Sure, you’re an IT professional, and you’re not exactly shocked by news that a vendor has found some bugs in its code. (In fact, the more cynical out there probably start to wonder what’s up when they don’t get bug reports.)
That being said, with Meaningful Use at a white heat, this is a particularly bad time for an EMR vendor to find problems with the data reporting functions. Unfortunately for them (and possibly, you) that’s just what GE Healthcare is facing.
Last week, GE Healthcare announced what it termed “inaccuracies” in the reporting functions contained within its Centricity Electronic Medical Record and Centricity Practice Solution products. The division’s VP and general manager sent out a letter to users last Thursday saying the problems might create flaws in results from SAP’s Crystal Reports or GE’s Medical Quality Improvement Consortium.
While the vendor promises to send out an update that will fix everything by November, right now you’d best not try to attest for MU. Not fun.
Worse, if yo u’ve already attested, GE’s suggesting nicely that you re-run reports for your attestation period and see if you still meet MU standards. Even less fun.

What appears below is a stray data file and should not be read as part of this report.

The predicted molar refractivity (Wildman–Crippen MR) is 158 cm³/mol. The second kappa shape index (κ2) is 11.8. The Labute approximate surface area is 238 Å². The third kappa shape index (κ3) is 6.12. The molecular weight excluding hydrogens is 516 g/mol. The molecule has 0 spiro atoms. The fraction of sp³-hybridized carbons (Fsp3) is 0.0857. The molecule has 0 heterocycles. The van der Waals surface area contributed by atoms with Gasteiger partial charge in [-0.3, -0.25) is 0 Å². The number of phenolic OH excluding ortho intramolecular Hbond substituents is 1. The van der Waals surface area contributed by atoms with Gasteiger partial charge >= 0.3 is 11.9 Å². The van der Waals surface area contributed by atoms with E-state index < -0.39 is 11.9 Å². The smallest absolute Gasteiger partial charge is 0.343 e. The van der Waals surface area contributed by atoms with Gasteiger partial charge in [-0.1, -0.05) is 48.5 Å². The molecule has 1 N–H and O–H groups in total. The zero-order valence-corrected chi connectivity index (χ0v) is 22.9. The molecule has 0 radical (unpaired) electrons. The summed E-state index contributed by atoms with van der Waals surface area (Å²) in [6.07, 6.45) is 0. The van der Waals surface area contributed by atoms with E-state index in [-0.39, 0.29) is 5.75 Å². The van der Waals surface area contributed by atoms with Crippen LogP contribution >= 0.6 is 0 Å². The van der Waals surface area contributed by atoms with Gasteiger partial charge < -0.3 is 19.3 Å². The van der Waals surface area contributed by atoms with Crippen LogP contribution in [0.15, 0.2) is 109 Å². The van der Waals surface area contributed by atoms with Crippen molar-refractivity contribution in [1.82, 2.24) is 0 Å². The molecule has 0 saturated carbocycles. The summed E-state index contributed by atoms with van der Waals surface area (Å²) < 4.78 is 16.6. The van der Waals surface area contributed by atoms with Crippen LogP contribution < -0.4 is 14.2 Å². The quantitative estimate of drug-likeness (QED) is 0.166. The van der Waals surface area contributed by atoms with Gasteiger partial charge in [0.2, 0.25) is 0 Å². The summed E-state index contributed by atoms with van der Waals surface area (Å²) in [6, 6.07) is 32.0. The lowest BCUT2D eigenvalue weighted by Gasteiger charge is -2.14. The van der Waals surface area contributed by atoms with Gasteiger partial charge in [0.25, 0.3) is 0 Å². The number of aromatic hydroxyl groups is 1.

I’m not writing this to wail on GE — I’m sure execs there are suffering enough — but to simply give the story a bit more play, as I haven’t seen it tweeted or Facebooked as widely as I’d have expected.
More importantly, perhaps, I though it was worth asking the following. What happens if in the rush to help providers meet MU deadlines, other vendors have made slip ups they haven’t discovered yet? What if other major vendors discover flaws in EMRs that could jeopardize attestations nationwide?
And what do you plan to do, if anything, to make sure you’re not caught unprepared if your vendor has to fess up to serious problems like these?